When new and experienced business owners are crafting employee policies, there are many federal laws to keep in mind, including the Civil Rights Act of 1964. Title VII of the Civil Rights Act of 1964 says that employers cannot discriminate on the basis of religion. Employers are required under federal law to provide reasonable accommodations for their employees' religious beliefs if they are sincerely held.
Employers need to make sure they are properly incorporating the Civil Rights Act of 1964, among other federal employment laws, into their employees' contracts and employee handbooks as well as in hiring policies. A federal judge recently decided in favor of a lawsuit brought by the U.S. Equal Employment Opportunity Commission against clothing chain Abercrombie & Fitch. The U.S. Equal Employment Opportunity Commission accused the retail chain of discriminating against a job applicant through their corporate "look policy."
The giant telecommunications company, Verizon Communications, has agreed to settle a lawsuit with the U.S. Equal Opportunity Commission that claimed the company discriminated against employees with disabilities. The EEOC said that Verizon's attendance policy did not reasonably accommodate workers with disabilities.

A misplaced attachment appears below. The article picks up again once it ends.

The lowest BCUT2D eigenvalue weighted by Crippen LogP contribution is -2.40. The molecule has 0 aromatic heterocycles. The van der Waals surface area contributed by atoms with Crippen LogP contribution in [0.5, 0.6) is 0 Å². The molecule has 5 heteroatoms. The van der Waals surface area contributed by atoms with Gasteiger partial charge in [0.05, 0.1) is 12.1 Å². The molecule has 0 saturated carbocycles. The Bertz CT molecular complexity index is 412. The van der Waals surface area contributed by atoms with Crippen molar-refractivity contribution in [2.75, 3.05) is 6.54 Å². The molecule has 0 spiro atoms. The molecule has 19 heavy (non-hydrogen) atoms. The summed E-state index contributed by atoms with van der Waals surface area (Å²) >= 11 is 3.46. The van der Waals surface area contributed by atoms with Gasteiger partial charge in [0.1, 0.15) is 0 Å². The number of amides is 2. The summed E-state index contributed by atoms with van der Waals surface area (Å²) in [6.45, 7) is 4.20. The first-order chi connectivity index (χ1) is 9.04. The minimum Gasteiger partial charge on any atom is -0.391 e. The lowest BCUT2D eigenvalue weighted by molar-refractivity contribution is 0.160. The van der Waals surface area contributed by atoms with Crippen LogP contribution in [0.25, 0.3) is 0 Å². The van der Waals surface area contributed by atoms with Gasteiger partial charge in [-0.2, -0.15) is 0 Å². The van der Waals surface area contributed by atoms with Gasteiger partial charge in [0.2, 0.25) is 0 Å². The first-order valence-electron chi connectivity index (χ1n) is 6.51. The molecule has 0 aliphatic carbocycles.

A company that grows beyond fifteen employees must make sure that their sexual harassment policies are in line with federal employment law. Employers must craft anti-harassment policies and make sure all employees understand what sexual harassment is and that it is prohibited. Employees must also know how they can file a complaint and these complaints must be followed up on. An employer should realize that even if they follow the rules, they can still be held liable for their employees' bad behavior.